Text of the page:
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Genes Dev. 1997 Nov 1;11(21):2810-21.

CD30-dependent degradation of TRAF2: implications for negative regulation of TRAF signaling and the control of cell survival.

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  • 1Howard Hughes Medical Institute, Gwen Knapp Center for Lupus and Immunology Research, and Department of Medicine, The University of Chicago, Chicago, Illinois 60637, USA.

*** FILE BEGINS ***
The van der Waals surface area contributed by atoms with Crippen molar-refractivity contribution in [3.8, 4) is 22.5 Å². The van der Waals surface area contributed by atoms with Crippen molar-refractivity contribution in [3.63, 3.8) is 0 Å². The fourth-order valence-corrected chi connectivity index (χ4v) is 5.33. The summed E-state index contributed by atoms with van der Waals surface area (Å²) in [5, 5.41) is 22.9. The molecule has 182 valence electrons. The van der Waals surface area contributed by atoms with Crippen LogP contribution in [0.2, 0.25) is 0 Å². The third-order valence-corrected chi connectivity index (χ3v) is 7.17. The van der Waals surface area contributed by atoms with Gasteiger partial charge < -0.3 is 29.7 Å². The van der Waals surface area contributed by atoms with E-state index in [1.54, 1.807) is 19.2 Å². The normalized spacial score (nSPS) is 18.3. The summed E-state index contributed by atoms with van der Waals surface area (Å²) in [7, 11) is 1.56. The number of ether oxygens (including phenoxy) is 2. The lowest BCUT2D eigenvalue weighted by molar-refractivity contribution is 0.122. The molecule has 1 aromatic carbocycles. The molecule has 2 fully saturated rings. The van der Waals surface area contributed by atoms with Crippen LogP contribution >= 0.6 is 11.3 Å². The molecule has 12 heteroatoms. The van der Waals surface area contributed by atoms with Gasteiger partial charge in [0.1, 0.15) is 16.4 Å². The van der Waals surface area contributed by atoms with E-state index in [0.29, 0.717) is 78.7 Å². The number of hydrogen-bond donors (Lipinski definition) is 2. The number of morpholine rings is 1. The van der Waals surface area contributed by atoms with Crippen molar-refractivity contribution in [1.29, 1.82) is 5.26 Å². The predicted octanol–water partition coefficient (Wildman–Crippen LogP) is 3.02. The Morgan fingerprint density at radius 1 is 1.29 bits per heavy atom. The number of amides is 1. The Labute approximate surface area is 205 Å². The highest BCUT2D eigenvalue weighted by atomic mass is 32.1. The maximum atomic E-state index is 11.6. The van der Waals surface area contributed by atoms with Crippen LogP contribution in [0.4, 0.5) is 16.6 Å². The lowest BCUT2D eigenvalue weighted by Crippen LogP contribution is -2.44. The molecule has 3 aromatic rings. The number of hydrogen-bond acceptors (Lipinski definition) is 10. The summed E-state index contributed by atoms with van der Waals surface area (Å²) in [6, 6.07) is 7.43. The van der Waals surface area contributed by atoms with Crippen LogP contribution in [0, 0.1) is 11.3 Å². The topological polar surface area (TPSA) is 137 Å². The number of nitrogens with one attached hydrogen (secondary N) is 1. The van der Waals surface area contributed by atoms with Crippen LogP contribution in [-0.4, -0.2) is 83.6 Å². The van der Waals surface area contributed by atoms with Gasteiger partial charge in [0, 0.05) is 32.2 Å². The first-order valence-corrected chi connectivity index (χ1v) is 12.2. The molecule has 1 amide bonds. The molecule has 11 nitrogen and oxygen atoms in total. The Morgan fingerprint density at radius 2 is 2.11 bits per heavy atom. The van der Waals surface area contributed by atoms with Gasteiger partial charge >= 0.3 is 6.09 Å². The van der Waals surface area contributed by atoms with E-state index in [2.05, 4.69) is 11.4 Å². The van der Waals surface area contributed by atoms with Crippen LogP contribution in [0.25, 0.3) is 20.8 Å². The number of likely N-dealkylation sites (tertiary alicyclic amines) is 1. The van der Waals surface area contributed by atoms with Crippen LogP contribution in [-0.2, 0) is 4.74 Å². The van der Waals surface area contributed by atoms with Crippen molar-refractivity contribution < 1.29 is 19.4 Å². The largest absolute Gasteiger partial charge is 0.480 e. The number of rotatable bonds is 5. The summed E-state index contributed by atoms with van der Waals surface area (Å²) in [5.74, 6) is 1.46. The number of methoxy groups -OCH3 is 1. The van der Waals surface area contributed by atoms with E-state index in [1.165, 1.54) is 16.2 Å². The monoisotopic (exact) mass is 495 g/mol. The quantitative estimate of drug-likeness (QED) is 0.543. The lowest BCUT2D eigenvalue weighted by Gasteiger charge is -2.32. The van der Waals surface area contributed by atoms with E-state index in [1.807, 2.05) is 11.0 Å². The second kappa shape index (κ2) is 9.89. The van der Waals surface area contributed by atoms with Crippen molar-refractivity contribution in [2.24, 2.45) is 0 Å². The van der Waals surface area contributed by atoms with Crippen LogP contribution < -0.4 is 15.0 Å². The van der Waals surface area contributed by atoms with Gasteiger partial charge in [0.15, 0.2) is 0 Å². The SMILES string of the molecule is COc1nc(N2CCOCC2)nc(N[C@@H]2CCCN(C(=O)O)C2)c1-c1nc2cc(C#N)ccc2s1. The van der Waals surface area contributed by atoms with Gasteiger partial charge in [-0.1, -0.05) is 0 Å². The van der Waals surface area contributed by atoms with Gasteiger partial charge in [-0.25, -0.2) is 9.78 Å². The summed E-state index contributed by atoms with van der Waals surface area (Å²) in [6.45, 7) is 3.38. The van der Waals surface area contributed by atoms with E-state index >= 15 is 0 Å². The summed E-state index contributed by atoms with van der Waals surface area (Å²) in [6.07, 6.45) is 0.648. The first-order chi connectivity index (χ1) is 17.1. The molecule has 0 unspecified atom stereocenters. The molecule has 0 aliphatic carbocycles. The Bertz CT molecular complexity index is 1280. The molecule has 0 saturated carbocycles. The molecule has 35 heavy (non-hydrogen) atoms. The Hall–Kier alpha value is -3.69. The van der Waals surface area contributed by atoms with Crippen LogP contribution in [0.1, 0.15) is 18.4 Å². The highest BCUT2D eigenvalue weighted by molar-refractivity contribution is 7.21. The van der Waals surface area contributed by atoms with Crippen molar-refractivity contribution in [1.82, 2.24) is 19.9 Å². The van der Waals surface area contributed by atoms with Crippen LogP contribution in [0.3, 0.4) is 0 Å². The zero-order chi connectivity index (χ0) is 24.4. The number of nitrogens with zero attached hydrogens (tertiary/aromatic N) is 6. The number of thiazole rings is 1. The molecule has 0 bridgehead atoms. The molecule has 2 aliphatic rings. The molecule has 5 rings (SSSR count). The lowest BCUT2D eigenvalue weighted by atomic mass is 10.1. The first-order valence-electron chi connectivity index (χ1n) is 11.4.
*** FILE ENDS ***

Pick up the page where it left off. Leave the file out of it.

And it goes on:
CD30 is a cell-surface receptor that can augment lymphocyte activation and survival through its ability to induce the transcription factor NF-kappaB. CD30, however, has also been implicated in the induction of apoptotic cell death of lymphocytes. Here we show that one of the effects of CD30 signal transduction is to render cells sensitive to apoptosis induced by the type 1 tumor necrosis factor receptor (TNFR1). This sensitization is dependent on the TRAF-binding sites within the CD30 cytoplasmic domain. One of the proteins that binds to these sites is TRAF2, a signal transduction molecule that is also utilized by TNFR1 to mediate the activation of several downstream kinases and transcription factors. During CD30 signal transduction, we found that binding of TRAF2 to the cytoplasmic domain of CD30 results in the rapid depletion of TRAF2 and the associated protein TRAF1 by proteolysis. These data suggest a model in which CD30 limits its own ability to transduce cell survival signals through signal-coupled depletion of TRAF2. Depletion of intracellular TRAF2 and its coassociated proteins also increased the sensitivity of the cell to undergoing apoptosis during activation of death-inducing receptors such as TNFR1. Consistent with this hypothesis, expression of a dominant-negative form of TRAF2 was found to potentiate TNFR1-mediated death. These studies provide a potential mechanism through which CD30, as well as other TRAF-binding members of the TNFR superfamily, can negatively regulate cell survival.

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